We reached our first base, Albarracín, after a four-hour drive that took us from the suburbs of Madrid though wild, craggy terrain where nature has sculpted crenellated forts from rocks of grey and gold. Albarracín’s walls, man-made, are some of the best-preserved Moorish versions in the world. They enclose a town that is a national monument in more ways than one. Through a quirk of history, it retains the status of a city, but its population is just 1,000, of whom only 40 are permanent residents.
Isabel, a local guide, sketched a trajectory of founding, prosperity and depopulation as we followed her on our first morning, past houses that leant forwards, backwards and sideways to maximise space in tight streets. All but one share a colour: a rusty red caused by the action of rain on particles of iron in the plaster.
The exception, painted blue and white, was designed – so legend has it – by a shepherd to woo his intended from her balmy Andalusia to Teruel, where winter temperatures can fall to minus 19C. Of the eight churches, Isabel told us, one is open for just a couple of feast days in summer but throughout the winter – because it’s alone in having central heating.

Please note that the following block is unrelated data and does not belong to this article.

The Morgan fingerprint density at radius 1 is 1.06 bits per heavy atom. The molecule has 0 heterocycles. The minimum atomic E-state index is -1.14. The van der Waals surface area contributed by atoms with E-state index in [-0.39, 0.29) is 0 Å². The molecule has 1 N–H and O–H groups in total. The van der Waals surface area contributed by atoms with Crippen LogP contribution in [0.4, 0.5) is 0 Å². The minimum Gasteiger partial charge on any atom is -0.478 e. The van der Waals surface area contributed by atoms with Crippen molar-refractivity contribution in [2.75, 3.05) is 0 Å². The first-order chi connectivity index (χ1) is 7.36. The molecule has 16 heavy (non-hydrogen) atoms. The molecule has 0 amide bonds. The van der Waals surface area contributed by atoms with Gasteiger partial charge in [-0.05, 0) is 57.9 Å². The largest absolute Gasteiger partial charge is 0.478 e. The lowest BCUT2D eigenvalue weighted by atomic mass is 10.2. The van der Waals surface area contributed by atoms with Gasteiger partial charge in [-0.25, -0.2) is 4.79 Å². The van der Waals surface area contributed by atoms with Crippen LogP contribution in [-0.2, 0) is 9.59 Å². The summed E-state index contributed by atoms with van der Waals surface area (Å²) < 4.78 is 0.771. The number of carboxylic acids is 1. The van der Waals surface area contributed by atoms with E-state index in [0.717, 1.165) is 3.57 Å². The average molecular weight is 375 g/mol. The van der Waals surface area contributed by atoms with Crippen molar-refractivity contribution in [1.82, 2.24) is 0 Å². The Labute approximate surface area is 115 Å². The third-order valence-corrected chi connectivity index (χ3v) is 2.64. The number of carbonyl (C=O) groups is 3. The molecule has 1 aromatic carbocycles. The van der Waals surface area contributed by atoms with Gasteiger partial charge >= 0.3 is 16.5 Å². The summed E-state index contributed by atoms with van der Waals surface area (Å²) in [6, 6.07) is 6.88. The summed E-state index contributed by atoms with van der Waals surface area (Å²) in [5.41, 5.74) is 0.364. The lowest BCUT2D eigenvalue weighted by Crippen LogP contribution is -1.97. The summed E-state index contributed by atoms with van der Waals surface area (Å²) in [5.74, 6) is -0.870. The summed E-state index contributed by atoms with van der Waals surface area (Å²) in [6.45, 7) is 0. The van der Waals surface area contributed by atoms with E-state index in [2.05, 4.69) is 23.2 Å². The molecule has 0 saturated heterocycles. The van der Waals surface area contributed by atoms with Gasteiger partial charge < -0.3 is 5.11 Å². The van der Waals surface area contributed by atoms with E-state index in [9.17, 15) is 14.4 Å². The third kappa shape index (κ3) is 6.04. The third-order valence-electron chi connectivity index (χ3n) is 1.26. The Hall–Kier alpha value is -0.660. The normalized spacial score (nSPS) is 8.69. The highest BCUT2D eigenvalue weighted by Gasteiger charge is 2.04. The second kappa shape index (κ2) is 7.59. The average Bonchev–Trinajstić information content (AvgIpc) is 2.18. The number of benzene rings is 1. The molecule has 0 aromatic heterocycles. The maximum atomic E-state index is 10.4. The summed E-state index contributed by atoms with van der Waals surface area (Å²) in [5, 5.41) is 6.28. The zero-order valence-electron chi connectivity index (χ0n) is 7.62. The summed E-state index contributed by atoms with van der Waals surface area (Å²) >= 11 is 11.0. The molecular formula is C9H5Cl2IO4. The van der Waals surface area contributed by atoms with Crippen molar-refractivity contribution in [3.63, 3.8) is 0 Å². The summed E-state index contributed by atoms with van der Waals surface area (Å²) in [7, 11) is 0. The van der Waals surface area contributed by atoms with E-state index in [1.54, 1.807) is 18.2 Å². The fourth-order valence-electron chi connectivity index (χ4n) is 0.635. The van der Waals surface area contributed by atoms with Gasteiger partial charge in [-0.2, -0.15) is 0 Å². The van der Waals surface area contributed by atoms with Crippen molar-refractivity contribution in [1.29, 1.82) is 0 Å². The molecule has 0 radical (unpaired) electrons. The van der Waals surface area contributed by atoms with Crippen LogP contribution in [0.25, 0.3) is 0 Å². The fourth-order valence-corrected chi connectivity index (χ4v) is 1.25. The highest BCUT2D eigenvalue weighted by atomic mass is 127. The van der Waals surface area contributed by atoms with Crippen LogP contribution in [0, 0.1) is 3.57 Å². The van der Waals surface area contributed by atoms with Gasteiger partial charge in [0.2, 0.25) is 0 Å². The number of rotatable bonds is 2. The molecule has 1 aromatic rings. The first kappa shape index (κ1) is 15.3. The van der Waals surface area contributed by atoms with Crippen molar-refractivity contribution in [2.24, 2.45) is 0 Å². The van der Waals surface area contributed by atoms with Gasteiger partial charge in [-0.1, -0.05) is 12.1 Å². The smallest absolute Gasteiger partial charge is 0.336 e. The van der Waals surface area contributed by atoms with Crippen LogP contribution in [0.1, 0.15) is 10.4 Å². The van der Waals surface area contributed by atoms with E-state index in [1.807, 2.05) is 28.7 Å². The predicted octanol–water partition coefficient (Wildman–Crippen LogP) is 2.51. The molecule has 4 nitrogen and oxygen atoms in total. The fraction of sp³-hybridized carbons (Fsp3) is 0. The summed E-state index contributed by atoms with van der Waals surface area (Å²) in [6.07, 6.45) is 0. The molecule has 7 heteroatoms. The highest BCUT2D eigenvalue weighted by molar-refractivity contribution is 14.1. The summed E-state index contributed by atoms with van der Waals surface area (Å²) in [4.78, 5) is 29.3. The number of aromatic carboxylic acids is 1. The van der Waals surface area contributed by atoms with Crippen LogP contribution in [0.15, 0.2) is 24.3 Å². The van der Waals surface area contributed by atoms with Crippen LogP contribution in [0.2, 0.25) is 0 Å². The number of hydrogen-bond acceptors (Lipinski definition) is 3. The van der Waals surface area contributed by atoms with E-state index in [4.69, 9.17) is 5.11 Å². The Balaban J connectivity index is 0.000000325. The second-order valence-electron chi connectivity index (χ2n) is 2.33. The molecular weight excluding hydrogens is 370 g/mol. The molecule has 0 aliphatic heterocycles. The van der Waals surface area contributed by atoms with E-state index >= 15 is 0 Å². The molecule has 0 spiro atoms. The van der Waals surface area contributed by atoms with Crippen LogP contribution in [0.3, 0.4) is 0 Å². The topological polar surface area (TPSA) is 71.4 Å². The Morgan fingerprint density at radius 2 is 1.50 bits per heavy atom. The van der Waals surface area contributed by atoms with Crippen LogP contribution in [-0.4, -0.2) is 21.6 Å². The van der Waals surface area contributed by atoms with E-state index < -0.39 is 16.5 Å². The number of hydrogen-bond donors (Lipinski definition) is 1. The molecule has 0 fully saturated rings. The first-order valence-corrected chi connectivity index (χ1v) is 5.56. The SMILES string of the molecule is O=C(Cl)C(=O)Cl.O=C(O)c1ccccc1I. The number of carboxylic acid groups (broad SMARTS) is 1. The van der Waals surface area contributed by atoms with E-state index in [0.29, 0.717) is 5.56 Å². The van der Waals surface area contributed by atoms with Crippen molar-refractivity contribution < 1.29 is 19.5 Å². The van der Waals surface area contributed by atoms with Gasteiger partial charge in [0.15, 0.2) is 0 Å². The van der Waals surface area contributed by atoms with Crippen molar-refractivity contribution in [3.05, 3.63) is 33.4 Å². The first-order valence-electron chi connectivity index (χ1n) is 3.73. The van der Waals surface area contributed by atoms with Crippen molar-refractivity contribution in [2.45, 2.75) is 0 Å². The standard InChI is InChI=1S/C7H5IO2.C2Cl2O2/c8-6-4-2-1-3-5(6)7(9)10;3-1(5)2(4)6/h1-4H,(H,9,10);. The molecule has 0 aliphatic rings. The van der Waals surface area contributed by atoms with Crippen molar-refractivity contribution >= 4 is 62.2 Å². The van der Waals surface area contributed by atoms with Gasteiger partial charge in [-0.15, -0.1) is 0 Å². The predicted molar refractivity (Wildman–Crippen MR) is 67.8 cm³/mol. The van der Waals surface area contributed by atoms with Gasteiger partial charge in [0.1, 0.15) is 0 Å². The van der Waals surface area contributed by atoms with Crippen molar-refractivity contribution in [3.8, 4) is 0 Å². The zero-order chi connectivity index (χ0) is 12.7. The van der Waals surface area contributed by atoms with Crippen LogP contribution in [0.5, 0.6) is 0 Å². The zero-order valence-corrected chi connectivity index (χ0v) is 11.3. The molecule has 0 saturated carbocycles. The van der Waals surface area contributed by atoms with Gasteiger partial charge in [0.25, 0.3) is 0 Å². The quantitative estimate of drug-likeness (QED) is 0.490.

Albarracín used to live off the land, including the production of pine resin (poured hot over its walls during sieges). Increasingly it has been turning to tourism, but that is essentially a weekend trade, and its 20 or so restaurants and hotels, each with a handful of rooms, are otherwise quiet. While enjoying the peace, we were conscious of a melancholy air, though that didn’t extend to our dinners.
With a few clinks of his knife on a glass of the regional wine to call for order, Chris would introduce his selection of starters: “The first one [migas] looks like breadcrumbs with grapes. In fact, it’s grapes with breadcrumbs…” Then there would be a lengthy offering of main courses, strong on meat, prefaced by the question, “Would you like…?” “Would you like pig’s cheek?” became something of a running joke, as did one widow’s fondness for Eduardo, our driver, who joined us at every meal.